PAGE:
Daily Editorial Analysis for 16th June 2022

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Good and bad freebies

What constitutes “freebies”?

• They constitute a sub-set of goods and services distributed by the government.
• What is a “freebie” depends on the nature of the commodity or the services distributed.

The two categories of Freebies

• Providing support to low-income households for augmenting their consumption of selected goods and services.
E.g., this category would include the free or subsidised provision of food grains and services such as health and education.
• Offering incentives to support selected categories of investors and producers.
E.g., The central government’s recent initiative for production-linked incentives to various sectors and tax concessions. In the past, incentives in the form of reduction of corporate taxes have been offered to promote investment in general, or in certain regions such as backward areas.

What goods and services should be selected for such programmes?

1. Distribution of essential goods:

The distribution of commodities which are considered “essential”, primarily foodgrains, faces no criticism. In fact, there is enough evidence that such a distribution has helped to reduce poverty.
• The practice of providing certain goods or services free or at highly subsidised prices has been common in budgets.
• Foodgrains, particularly wheat and rice, are supplied to target groups at a highly subsidised price through the public distribution system.
o The subsidy is the difference between the price at which they are procured and the price at which they are sold.
o In the central budget, the food subsidy amounts to Rs. 2.06 lakh crore.
• The provision of foodgrains at a heavily subsidised price to target groups has found general acceptance.

2. Distribution of Merit Goods:

There is also a category of goods which are called “merit” goods where significant positive externalities are associated with their consumption – for instance, health and education – related provisions, including mid-day meals and breakfast.
• In these cases, the benefit of the use of such goods extends beyond the immediate consumer to the wider community.
• In such cases, subsidisation is justified: If only market prices prevail, the community will consume less than what is socially desirable.
Thus, while subsidisation or the free provision of essential and merit goods can be justified on the grounds of meeting social objectives.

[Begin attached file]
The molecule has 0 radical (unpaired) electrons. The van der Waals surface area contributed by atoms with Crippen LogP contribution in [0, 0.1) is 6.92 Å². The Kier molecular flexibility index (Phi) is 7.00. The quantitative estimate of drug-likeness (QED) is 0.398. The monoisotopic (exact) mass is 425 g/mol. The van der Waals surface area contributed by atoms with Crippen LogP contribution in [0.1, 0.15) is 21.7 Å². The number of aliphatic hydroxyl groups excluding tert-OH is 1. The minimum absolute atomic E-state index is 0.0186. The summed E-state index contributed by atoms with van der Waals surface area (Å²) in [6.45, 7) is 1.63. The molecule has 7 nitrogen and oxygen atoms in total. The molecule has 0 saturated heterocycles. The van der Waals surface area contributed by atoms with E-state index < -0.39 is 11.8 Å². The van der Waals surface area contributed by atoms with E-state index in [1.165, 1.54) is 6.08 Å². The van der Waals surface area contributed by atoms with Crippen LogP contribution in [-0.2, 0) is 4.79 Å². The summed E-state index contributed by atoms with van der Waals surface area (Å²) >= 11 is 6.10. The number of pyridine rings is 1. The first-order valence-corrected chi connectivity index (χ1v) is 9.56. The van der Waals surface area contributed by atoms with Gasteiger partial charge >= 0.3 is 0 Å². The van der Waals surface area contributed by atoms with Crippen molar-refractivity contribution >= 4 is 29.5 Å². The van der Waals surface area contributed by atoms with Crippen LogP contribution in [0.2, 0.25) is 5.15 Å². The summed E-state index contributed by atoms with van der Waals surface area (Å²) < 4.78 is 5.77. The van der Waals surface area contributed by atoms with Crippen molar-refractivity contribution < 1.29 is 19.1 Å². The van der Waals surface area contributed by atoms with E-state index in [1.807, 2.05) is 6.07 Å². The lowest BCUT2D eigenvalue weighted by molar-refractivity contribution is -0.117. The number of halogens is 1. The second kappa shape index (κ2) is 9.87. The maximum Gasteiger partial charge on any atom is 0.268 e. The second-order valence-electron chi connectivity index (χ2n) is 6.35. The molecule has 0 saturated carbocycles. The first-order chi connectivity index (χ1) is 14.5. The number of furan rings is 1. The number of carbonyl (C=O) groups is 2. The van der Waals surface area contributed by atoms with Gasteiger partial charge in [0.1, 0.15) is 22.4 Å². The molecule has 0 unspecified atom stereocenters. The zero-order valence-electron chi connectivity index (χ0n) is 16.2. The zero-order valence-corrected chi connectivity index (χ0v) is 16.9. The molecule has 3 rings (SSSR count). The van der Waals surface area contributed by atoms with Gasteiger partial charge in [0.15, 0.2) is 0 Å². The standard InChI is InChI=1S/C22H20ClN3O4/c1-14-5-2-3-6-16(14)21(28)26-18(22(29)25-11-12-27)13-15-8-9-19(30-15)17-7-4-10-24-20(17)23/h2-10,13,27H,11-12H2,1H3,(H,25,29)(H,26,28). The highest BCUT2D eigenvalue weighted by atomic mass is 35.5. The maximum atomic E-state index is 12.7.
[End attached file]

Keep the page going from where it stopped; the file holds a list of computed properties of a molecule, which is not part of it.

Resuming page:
What should be their ideal mode of delivery?

• The question of a suitable model for providing budgetary support arises in the context of both consumption and production supporting initiatives.
• Budgetary support to a targeted segment of the population for augmenting their consumption of essential items may be provided either through direct income support or by a free or highly subsidised provision.
o Both involve fiscal costs. In the former, income is raised for the targeted households which will support an increase in consumption according to the household preferences.
o In the latter, the consumption of the selected goods and services will increase. When the provision of subsidised goods is involved, there may, in general, be a requirement of a procurement setup and a public distribution system.
o Managing procurement and distribution by government agencies involves additional costs which tend to be higher than the corresponding supply through the market because of leakages and avoidable ad ministrative costs.
• In the case of production related incentives, alternative methods include direct budgetary support and indirect support through tax concessions. Both have a differential impact. These schemes also require to be carefully designed to avoid their misuse and minimise their costs.

What should be a prudent fiscal limit for funding such programmes?

• Production may be incentivised more effectively by other methods such as infrastructure expansion.
o In respect of production-related incentives also, greater care is required for determining the total quantum of support as well as the specific forms of such support.
o It is also important to consider a limit to the fiscal cost of undertaking such initiatives.
• This question should be considered in light of our limited budgetary resources.
o In India, the revenue to GDP ratio has been stagnating over a long period of time. During 2010-11 to 2019-20, combined revenue receipts of central and state governments, relative to GDP, have languished in the narrow range of 18.4 per cent to 20.3 percent.


• When the list of commodities expands to include such items as TV sets, serious doubts arise. For example, one unintended consequence of free power up to 300 units is likely to be an undue increase in the power consumption of households which use less than 300 units.
• The provision of free power to farmers was often misused it’s a common practice, for instance, to leave the pump sets running for long hours.


• The distribution of commodities and services at highly subsidised levels should be limited to essential and merit goods. Any distribution beyond these two categories must be treated as “freebies “. The words “essential” and “merit ” should not be made so elastic as to lose their meaning.
• Considering the fiscal trends, it would be prudent to limit overall fiscal support to such schemes to less than 10 per cent of the total expenditure of the central government and state governments until their revenue GDP or GSDP ratios are successfully increased in a sustained way.


The Governments must distribute the Goods and services very judiciously. Governments that do not pay adequate attention to the strength of their fisc eventually become exposed to the cost of the choices that they make.

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